I’ve been up the Murray in South Australia, on a research trip for my new novel. Am only home briefly, and will be going back up the river again in a few days. It’s been a marvellous and enlightening experience. First, a few facts. The Murray is the third longest navigable river in the world, after the Amazon and Nile, stretching 2,520 kilometres from its source to the sea. The mighty Murray-Darling basin is the third largest water catchment on earth. During my trip this grandeur was very much on show – the river remains stunningly beautiful. But the Murray faces many threats today, and these were on show as well. I was surprised at just how in-your-face the river’s problems are, in South Australia at least. Take the levees. Hundreds of kilometres of levee banks were built after World War One to ‘reclaim’ wetlands for soldier settlers. The once fertile river flats either side soon turned into dry wastelands. The farmers gave up, but the levees remain, protecting a dead landscape from life-giving floods.
European Carp (actually from Asia) are another example. Old-timers remember a crystal clear river, abounding in aquatic plants, brim-full of Murray Cod and Perch. Millions of carp have actually changed the colour of the river, from clear to muddy. They hoover up the bottom and banks, sucking up water weeds, roots and all, then discharging sediments through their gills. The few plants that survive this treatment, still die because sunlight can no longer penetrate the cloudy water. Native fish and herbivorous water birds such as ducks, swans and spoonbills, have nothing to eat. There were no swans at Swan Reach when I was there. Only pelicans and other fish eating birds, which are thankfully making a small dent in carp numbers.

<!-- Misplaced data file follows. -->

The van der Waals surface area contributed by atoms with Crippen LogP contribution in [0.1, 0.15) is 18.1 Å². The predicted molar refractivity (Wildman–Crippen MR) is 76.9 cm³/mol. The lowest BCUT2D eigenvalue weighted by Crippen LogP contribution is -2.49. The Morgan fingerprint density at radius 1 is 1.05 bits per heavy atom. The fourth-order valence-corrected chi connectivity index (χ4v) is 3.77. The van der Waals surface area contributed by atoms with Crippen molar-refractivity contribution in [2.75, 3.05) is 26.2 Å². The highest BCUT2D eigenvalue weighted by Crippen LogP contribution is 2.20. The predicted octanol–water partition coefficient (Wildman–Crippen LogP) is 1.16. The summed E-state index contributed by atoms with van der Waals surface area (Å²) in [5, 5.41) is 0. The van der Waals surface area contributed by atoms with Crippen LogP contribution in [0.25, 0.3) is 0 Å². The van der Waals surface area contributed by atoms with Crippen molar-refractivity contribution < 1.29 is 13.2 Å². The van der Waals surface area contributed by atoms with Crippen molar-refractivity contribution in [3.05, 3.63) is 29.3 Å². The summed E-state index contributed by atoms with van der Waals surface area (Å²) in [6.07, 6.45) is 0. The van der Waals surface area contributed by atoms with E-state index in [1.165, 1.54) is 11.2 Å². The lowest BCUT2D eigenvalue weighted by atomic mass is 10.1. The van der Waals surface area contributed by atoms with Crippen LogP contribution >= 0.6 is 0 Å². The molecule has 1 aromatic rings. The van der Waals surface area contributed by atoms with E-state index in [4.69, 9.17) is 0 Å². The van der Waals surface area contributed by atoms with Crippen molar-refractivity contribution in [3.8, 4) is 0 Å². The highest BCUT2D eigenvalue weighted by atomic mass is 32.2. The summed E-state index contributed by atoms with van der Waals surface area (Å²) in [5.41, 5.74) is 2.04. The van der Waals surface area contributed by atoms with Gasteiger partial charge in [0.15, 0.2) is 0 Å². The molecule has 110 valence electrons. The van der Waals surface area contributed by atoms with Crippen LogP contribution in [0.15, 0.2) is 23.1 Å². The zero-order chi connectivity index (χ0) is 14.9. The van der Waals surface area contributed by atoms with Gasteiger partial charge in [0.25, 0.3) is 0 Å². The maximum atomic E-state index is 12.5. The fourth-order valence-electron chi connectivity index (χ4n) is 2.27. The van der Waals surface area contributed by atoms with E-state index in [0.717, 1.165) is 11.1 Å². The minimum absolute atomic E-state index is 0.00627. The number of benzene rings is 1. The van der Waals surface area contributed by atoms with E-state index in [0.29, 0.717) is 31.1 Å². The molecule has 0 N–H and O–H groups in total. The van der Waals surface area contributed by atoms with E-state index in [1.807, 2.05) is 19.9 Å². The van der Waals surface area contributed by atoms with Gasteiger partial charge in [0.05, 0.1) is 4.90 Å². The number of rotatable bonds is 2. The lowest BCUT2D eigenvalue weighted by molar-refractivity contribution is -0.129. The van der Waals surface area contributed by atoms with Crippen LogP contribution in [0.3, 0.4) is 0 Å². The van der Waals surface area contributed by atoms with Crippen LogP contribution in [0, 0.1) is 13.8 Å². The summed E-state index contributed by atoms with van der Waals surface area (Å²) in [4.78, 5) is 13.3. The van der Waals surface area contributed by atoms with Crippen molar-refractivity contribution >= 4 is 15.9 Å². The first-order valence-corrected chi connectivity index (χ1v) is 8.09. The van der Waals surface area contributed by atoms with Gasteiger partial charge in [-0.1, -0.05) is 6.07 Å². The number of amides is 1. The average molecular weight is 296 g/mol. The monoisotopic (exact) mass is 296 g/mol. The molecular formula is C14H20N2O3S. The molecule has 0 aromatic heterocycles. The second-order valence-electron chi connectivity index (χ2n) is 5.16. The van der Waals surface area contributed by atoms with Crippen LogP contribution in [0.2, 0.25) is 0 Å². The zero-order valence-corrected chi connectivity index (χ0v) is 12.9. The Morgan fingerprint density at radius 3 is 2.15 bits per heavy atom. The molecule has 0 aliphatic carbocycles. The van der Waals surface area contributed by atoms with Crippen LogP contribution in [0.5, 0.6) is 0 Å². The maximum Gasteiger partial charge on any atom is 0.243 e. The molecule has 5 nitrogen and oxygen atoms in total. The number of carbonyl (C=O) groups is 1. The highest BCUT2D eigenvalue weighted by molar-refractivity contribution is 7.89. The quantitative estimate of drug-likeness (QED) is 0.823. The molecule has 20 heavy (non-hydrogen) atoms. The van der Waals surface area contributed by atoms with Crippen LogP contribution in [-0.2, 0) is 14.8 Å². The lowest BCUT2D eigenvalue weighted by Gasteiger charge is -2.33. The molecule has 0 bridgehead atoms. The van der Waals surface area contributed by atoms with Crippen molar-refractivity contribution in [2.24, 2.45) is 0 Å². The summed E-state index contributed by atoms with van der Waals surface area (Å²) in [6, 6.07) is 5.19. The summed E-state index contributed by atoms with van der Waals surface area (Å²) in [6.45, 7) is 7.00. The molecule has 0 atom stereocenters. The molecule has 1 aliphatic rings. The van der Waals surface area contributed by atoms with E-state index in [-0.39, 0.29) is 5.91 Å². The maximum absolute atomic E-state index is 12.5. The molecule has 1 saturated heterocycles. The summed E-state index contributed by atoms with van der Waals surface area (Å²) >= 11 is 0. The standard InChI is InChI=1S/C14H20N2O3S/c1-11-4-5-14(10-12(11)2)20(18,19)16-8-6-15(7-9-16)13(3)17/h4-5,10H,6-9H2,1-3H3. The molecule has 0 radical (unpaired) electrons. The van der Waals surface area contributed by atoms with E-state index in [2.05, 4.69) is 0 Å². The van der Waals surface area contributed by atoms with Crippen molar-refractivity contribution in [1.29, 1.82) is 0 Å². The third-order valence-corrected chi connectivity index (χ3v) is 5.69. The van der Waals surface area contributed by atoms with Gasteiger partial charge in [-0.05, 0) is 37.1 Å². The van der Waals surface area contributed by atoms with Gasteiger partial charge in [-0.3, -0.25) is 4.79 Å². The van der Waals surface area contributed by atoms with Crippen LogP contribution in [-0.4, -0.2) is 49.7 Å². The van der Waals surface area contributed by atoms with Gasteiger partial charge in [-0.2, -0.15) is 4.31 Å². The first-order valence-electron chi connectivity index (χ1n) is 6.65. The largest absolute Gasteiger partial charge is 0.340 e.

Problems go on and on. The most common trees along the Murray aren’t River Red Gums anymore, but English willows. They were planted along the river to mark its course, during the early years when the natural flood plain extended many square kilometres. Willows choke banks and channels, out-competing native species. They cause algal blooms by dropping leaves in autumn. And they are thirsty trees along an even thirstier river. CSIRO research shows an extra five and a half megalitres of water per year could be returned to the system for every hectare of willow canopy removed! And every drop counts in a country like ours. Incredibly, in the last twenty years the Marne River, (once a major contributor of water to the Murray) has completely dried up, due to dams in the Barossa Valley.
The Murray River has a mysterious allure. As far back as 65 million years ago, it was flowing westwards from the Great Dividing Range. Yet in a mere 200 years we have caused so much damage to this beautiful and ancient wonder of the world. Let’s hope Australia can work together to protect the Murray-Darling basin, truly the lifeblood of eastern Australia. In the meantime, I can’t wait to head back on up the river …